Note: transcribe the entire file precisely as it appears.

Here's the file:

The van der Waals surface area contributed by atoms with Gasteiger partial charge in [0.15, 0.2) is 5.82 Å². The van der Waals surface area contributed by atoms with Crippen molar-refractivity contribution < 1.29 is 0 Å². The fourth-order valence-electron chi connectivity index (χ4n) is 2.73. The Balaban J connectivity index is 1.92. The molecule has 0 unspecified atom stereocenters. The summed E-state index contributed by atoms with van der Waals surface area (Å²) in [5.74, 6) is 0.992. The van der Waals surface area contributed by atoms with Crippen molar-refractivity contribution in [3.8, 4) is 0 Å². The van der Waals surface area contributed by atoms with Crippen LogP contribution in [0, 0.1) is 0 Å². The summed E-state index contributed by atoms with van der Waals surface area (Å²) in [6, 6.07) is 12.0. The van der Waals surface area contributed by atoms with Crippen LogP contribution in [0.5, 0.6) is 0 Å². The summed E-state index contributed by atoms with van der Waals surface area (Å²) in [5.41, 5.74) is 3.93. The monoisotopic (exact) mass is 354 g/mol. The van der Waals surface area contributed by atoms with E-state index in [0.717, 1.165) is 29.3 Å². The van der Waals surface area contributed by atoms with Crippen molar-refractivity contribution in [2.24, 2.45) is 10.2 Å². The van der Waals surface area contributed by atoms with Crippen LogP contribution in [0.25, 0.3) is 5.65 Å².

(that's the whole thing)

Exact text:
The van der Waals surface area contributed by atoms with Gasteiger partial charge in [0.15, 0.2) is 5.82 Å². The van der Waals surface area contributed by atoms with Crippen molar-refractivity contribution < 1.29 is 0 Å². The fourth-order valence-electron chi connectivity index (χ4n) is 2.73. The Balaban J connectivity index is 1.92. The molecule has 0 unspecified atom stereocenters. The summed E-state index contributed by atoms with van der Waals surface area (Å²) in [5.74, 6) is 0.992. The van der Waals surface area contributed by atoms with Crippen molar-refractivity contribution in [3.8, 4) is 0 Å². The van der Waals surface area contributed by atoms with Crippen LogP contribution in [0, 0.1) is 0 Å². The summed E-state index contributed by atoms with van der Waals surface area (Å²) in [6, 6.07) is 12.0. The van der Waals surface area contributed by atoms with Crippen LogP contribution in [0.5, 0.6) is 0 Å². The summed E-state index contributed by atoms with van der Waals surface area (Å²) in [5.41, 5.74) is 3.93. The monoisotopic (exact) mass is 354 g/mol. The van der Waals surface area contributed by atoms with E-state index in [0.717, 1.165) is 29.3 Å². The van der Waals surface area contributed by atoms with Crippen molar-refractivity contribution in [2.24, 2.45) is 10.2 Å². The van der Waals surface area contributed by atoms with Crippen LogP contribution in [0.25, 0.3) is 5.65 Å².